Chinese microblogging service Weibo Corp ($WB) saw shares sink precipitously in May 22 trading action after reporting earnings for the first quarter of 2014. Losses more than doubled for the Chinese version of Twitter (TWTR) , and like their Stateside compatriot they too have faced slowing growth as a result of stiffer competition.
Since Twitter is banned in China, the government sanctioned, and reportedly government-censored, Weibo has had the advantage of being the only microblog to service China’s 1.35 billion citizens. But they’re certainly not the only social media service in the world’s most populous country, and are increasingly getting edged out by an upstart.
Even after IPOing in April, the Beijing-based Weibo has continued to be stymied by an increasingly crowded Chinese social media space, notably by the popular app WeChat. WeChat is similar to WhatsApp, in that it’s a streamlined messaging app, but it also sports some interesting, innovative features, like allowing users in close physical proximity who simultaneously shake their smartphone to connect and message each other.
A War Between Privacy and Publicity
While Weibo and WeChat target slightly different aspects of social media, the struggles of Weibo and surging success of WeChat suggest a global shift in what users want out of social media. That is, to closely control who they share information with.
Weibo, like Twitter, takes a decidedly less private approach to things, broadcasting microblogs to the entire public at large. WeChat allows users far more control over who sees their messages, and is primarily used for communicating with close friends and family.
Weibo’s function for quickly spreading news seems to have solidified but is also on the less popular end of the social media spectrum. With Facebook (FB) tightening privacy controls both on its flagship and subsidiary Instagram, and the rise of private messaging apps Snapchat and WeChat, the wordlwide trend in social media is certainly favoring privacy, and not more public, broadcasting-type services like Weibo.
This is to say nothing of a place for public forums in the social media business. But Weibo very effectiveness as a public forum is suspect, to say the least, considering the government censorship endemic of Weibo. It's well known that the Chinese government deletes messages critical of them off the service, which certainly hampers the site's effectiveness as a truly open public forum. As well, the censorship has spurred a flurry of Weibo-critical websites that post the governement-deleted messages, like Free Weibo, which certainly undermines the government's mission, and from a business perspective, siphons Weibo's traffic.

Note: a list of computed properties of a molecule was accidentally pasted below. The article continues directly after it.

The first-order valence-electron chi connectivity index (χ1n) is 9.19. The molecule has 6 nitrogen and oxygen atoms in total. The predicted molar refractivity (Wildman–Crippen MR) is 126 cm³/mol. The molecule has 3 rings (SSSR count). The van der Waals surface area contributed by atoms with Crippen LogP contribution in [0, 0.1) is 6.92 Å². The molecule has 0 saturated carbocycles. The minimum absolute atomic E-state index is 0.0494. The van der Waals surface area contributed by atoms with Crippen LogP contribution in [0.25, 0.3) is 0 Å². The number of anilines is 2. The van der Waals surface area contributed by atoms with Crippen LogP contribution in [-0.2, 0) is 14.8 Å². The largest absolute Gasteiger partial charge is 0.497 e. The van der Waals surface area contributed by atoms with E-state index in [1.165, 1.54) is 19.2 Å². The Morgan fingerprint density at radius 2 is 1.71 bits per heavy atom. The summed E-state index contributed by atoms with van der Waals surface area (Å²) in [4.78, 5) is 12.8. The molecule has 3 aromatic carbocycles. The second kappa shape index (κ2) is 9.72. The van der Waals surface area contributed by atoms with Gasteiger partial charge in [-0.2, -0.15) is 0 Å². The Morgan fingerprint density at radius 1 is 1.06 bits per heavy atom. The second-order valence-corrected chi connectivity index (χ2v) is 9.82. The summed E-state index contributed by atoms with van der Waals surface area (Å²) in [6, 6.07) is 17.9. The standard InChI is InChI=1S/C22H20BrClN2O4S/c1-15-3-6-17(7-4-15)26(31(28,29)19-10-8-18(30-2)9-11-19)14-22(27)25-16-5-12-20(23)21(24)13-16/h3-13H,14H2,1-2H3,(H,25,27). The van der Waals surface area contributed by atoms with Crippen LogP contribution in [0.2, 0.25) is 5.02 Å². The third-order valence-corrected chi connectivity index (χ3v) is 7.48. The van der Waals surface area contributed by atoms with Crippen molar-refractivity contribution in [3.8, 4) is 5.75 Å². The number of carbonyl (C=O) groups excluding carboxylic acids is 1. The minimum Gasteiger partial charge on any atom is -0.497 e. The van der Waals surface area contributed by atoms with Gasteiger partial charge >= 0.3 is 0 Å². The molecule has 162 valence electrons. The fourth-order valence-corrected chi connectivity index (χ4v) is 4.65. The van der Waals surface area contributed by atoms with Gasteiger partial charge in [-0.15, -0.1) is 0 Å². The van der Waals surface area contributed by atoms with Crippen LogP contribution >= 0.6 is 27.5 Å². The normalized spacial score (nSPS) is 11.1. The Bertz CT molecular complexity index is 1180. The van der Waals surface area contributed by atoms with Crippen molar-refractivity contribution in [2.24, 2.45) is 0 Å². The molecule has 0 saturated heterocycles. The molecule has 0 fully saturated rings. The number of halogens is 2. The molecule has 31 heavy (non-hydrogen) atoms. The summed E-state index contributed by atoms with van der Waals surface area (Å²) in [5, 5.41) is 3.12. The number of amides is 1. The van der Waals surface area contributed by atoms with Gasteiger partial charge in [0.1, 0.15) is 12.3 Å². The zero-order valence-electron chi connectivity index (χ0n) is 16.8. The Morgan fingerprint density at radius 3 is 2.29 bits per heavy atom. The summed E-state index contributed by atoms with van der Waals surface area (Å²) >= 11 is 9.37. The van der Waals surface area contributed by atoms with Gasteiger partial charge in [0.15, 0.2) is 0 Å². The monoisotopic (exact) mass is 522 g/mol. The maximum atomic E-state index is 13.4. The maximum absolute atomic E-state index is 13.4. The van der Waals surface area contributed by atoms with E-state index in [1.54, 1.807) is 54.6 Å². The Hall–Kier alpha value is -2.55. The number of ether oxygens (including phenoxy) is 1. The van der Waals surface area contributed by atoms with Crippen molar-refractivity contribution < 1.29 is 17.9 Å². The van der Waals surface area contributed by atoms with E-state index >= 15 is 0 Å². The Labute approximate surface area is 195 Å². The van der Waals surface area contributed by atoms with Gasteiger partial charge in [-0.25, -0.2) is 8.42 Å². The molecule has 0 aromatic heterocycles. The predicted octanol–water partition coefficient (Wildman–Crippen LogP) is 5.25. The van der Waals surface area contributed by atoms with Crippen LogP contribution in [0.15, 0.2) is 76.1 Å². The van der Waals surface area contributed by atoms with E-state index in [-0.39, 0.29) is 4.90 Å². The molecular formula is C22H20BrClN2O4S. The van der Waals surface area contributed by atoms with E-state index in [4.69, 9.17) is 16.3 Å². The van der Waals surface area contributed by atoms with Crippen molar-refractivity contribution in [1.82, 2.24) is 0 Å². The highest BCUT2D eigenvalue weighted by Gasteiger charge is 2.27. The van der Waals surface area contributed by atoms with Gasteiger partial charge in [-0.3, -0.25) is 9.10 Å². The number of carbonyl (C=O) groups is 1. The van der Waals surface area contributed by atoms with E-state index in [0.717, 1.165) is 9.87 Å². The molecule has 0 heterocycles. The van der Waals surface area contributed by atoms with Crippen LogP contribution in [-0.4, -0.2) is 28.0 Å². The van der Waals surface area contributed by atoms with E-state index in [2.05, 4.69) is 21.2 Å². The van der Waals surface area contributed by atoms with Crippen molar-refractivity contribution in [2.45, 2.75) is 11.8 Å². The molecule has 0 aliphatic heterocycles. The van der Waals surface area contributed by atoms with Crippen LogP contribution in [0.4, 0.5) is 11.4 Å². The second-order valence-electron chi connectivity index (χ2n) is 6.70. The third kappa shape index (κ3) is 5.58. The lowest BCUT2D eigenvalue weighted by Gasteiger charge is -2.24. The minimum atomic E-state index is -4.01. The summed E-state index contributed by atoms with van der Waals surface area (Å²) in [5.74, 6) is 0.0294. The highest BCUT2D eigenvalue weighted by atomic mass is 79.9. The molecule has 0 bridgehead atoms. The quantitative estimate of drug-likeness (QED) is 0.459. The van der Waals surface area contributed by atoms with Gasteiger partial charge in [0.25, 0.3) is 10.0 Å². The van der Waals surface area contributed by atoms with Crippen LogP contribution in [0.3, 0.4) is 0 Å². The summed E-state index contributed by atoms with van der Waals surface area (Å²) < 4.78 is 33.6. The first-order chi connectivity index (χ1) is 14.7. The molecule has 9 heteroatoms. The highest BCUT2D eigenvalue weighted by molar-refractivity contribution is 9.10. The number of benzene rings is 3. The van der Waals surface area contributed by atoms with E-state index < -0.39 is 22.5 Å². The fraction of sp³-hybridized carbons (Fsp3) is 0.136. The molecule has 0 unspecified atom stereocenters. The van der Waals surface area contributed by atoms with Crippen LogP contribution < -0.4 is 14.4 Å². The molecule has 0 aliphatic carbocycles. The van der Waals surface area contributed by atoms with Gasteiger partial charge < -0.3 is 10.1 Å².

The Multi-billion Conglomerates Behind the Curtain
Like a lot of well-funded battles, Weibo versus WeChat isn't about two upstarts duking it out, but rather the giant conglomerates behind the scenes. Weibo is majority controlled by media empire Sina, who own 57 percent of the microblogging service. WeChat is controlled by rival Tencent Holdings. Hedging their bets slightly, Tencent also has their own version of Weibo called Qzone, which is primarily targeted at very young users. China’s Amazon and eBay rolled into one, Alibaba, owns a 30 percent stake in Weibo. Alibaba looks to have the biggest tech IPO in years sometime in 2014, which should affect Weibo considerably.
For their first quarter 2014 earnings, Weibo reported a net loss of $47.4 million, or $0.03 per share, versus the net loss of $19.2 million from the same period a year ago. Revenue for the quarter was $67.5 million, as compared to $25.9 million from the previous year. Analysts were expecting a net loss of $0.05 per share on revenues of $67 million.
Weibo forecasts revenue of $74 to $76 million for the next quarter. Analysts wanted $78 million as a minimum. The guidance miss is almost certainly the reason for Weibo’s resultant stock drop on the day.
After rising yesterday, by 2 PM EST shares of Weibo had fallen 9.48 percent to hit $18.33 a share. The quite volatile stock is now inching closer to its $17 a share IPO, and barring a significant change in social media trends looks to follow Twitter’s lead and continue edging downwards.
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